A short cross-linker activates human P-glycoprotein missing a catalytic carboxylate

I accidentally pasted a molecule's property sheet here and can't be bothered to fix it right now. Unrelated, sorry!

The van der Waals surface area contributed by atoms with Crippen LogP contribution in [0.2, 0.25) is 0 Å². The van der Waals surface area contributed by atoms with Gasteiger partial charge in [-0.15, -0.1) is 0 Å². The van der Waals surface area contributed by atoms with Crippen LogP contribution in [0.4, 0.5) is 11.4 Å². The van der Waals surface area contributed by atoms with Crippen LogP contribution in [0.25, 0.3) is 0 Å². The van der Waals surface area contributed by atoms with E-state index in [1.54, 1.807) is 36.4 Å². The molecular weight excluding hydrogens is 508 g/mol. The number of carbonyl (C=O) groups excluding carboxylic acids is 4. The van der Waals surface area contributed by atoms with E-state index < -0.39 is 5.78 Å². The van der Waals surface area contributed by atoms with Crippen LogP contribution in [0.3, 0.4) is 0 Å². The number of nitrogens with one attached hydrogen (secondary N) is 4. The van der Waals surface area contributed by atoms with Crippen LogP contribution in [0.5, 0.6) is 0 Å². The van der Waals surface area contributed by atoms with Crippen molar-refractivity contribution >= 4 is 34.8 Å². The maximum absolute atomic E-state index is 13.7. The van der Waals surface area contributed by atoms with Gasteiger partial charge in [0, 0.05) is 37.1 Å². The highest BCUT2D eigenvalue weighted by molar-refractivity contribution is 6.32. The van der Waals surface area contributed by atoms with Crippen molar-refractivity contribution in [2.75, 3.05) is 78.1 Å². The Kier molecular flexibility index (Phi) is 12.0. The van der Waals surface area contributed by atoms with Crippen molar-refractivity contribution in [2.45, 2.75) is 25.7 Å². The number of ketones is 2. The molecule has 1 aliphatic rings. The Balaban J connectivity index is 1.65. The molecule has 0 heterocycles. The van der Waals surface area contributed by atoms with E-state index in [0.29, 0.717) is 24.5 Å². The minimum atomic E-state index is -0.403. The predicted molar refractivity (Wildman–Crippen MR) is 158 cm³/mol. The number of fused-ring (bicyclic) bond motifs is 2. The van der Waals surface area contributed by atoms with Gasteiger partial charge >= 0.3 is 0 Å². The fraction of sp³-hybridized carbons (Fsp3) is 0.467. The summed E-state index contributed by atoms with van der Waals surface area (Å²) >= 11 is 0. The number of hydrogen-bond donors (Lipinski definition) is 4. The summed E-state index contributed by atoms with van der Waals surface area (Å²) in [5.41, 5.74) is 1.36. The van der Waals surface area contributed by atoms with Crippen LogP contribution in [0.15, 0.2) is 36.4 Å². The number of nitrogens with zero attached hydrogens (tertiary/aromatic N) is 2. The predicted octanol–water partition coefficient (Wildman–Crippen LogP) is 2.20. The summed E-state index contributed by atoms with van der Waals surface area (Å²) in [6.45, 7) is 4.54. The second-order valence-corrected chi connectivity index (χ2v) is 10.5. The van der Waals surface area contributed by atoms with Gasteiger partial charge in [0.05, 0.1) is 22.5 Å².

P-glycoprotein (P-gp) is an ATP-dependent drug pump that protects us from toxic agents and confers multidrug resistance. It has a tweezer-like structure with each arm consisting of a transmembrane domain (TMD) and a nucleotide-binding domain (NBD). Drug substrates bind to sites within the TMDs to activate ATPase activity by promoting a tweezer-like closing of the gap between the NBDs. The catalytic carboxylates may be critical for NBD movements because the E556Q(NBD1) or E1201Q(NBD2) mutation inhibited drug-stimulated ATPase activity. If the catalytic carboxylates were components of the mechanism to bring the NBDs together, then we predicted that insertion of a flexible cross-linker between the arms would increase ATPase activity of the mutants. We found that cross-linking (between L175C(TMD1) and N820C(TMD2)) with a short flexible cross-linker (7.8 Å maximum) restored high levels of drug-stimulated ATPase activity of the E556Q or E1201Q mutants. Cross-linking with a longer cross-linker (22 Å maximum) however, did not restore activity. Cross-linking could not rescue all ATPase deficient mutants. For example, cross-linking L175C/N820C with short or long cross-linkers did not activate the H-loop mutants H587A or H1232A or the Walker A K433M or K1076M mutants. The results suggest that the E556 and E1201 catalytic carboxylates are part of a spring-like mechanism that is required to facilitate movements between the open and closed conformations of P-gp during ATP hydrolysis.